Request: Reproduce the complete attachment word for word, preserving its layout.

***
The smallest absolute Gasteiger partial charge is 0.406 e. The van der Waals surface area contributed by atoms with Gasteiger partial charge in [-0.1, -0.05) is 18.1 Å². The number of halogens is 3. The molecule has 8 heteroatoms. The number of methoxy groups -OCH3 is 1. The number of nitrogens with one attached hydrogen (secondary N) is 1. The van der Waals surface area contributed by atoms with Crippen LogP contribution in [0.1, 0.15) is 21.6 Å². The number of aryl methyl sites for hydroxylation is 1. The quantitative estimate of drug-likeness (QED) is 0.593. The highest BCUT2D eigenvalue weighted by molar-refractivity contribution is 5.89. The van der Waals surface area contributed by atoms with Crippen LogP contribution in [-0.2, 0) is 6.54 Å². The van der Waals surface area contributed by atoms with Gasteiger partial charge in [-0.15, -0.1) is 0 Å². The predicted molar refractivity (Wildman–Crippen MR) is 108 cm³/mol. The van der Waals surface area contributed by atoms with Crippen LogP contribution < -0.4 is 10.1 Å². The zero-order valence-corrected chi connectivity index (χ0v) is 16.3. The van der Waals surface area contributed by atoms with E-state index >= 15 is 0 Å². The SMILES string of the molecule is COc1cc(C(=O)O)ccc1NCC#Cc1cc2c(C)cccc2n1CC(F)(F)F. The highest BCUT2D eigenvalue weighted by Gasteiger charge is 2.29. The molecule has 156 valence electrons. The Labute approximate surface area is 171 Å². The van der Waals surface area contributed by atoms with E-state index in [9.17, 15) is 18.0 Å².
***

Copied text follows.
The smallest absolute Gasteiger partial charge is 0.406 e. The van der Waals surface area contributed by atoms with Gasteiger partial charge in [-0.1, -0.05) is 18.1 Å². The number of halogens is 3. The molecule has 8 heteroatoms. The number of methoxy groups -OCH3 is 1. The number of nitrogens with one attached hydrogen (secondary N) is 1. The van der Waals surface area contributed by atoms with Crippen LogP contribution in [0.1, 0.15) is 21.6 Å². The number of aryl methyl sites for hydroxylation is 1. The quantitative estimate of drug-likeness (QED) is 0.593. The highest BCUT2D eigenvalue weighted by molar-refractivity contribution is 5.89. The van der Waals surface area contributed by atoms with Crippen LogP contribution in [-0.2, 0) is 6.54 Å². The van der Waals surface area contributed by atoms with Gasteiger partial charge in [-0.15, -0.1) is 0 Å². The predicted molar refractivity (Wildman–Crippen MR) is 108 cm³/mol. The van der Waals surface area contributed by atoms with Crippen LogP contribution < -0.4 is 10.1 Å². The zero-order valence-corrected chi connectivity index (χ0v) is 16.3. The van der Waals surface area contributed by atoms with E-state index >= 15 is 0 Å². The SMILES string of the molecule is COc1cc(C(=O)O)ccc1NCC#Cc1cc2c(C)cccc2n1CC(F)(F)F. The highest BCUT2D eigenvalue weighted by Gasteiger charge is 2.29. The molecule has 156 valence electrons. The Labute approximate surface area is 171 Å². The van der Waals surface area contributed by atoms with E-state index in [9.17, 15) is 18.0 Å².